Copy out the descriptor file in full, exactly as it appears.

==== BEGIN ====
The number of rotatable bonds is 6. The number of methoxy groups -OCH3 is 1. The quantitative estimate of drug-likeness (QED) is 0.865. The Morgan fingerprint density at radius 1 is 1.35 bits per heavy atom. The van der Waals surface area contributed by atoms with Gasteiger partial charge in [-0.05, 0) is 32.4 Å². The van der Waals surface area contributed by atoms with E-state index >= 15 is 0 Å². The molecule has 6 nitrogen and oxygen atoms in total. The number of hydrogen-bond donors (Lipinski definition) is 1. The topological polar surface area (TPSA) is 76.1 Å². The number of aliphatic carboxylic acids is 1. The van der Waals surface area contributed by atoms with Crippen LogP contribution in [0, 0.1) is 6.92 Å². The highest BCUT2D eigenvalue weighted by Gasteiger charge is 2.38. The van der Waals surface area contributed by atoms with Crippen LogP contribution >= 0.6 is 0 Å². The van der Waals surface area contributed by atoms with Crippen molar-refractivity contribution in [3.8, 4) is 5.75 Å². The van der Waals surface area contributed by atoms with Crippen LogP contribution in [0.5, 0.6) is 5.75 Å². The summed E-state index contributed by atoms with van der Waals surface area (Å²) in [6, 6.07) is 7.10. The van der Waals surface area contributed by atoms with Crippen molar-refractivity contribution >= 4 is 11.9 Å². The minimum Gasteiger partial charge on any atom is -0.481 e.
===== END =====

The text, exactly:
The number of rotatable bonds is 6. The number of methoxy groups -OCH3 is 1. The quantitative estimate of drug-likeness (QED) is 0.865. The Morgan fingerprint density at radius 1 is 1.35 bits per heavy atom. The van der Waals surface area contributed by atoms with Gasteiger partial charge in [-0.05, 0) is 32.4 Å². The van der Waals surface area contributed by atoms with E-state index >= 15 is 0 Å². The molecule has 6 nitrogen and oxygen atoms in total. The number of hydrogen-bond donors (Lipinski definition) is 1. The topological polar surface area (TPSA) is 76.1 Å². The number of aliphatic carboxylic acids is 1. The van der Waals surface area contributed by atoms with Crippen LogP contribution in [0, 0.1) is 6.92 Å². The highest BCUT2D eigenvalue weighted by Gasteiger charge is 2.38. The van der Waals surface area contributed by atoms with Crippen LogP contribution >= 0.6 is 0 Å². The van der Waals surface area contributed by atoms with Crippen molar-refractivity contribution in [3.8, 4) is 5.75 Å². The van der Waals surface area contributed by atoms with Crippen LogP contribution in [0.5, 0.6) is 5.75 Å². The summed E-state index contributed by atoms with van der Waals surface area (Å²) in [6, 6.07) is 7.10. The van der Waals surface area contributed by atoms with Crippen molar-refractivity contribution >= 4 is 11.9 Å². The minimum Gasteiger partial charge on any atom is -0.481 e.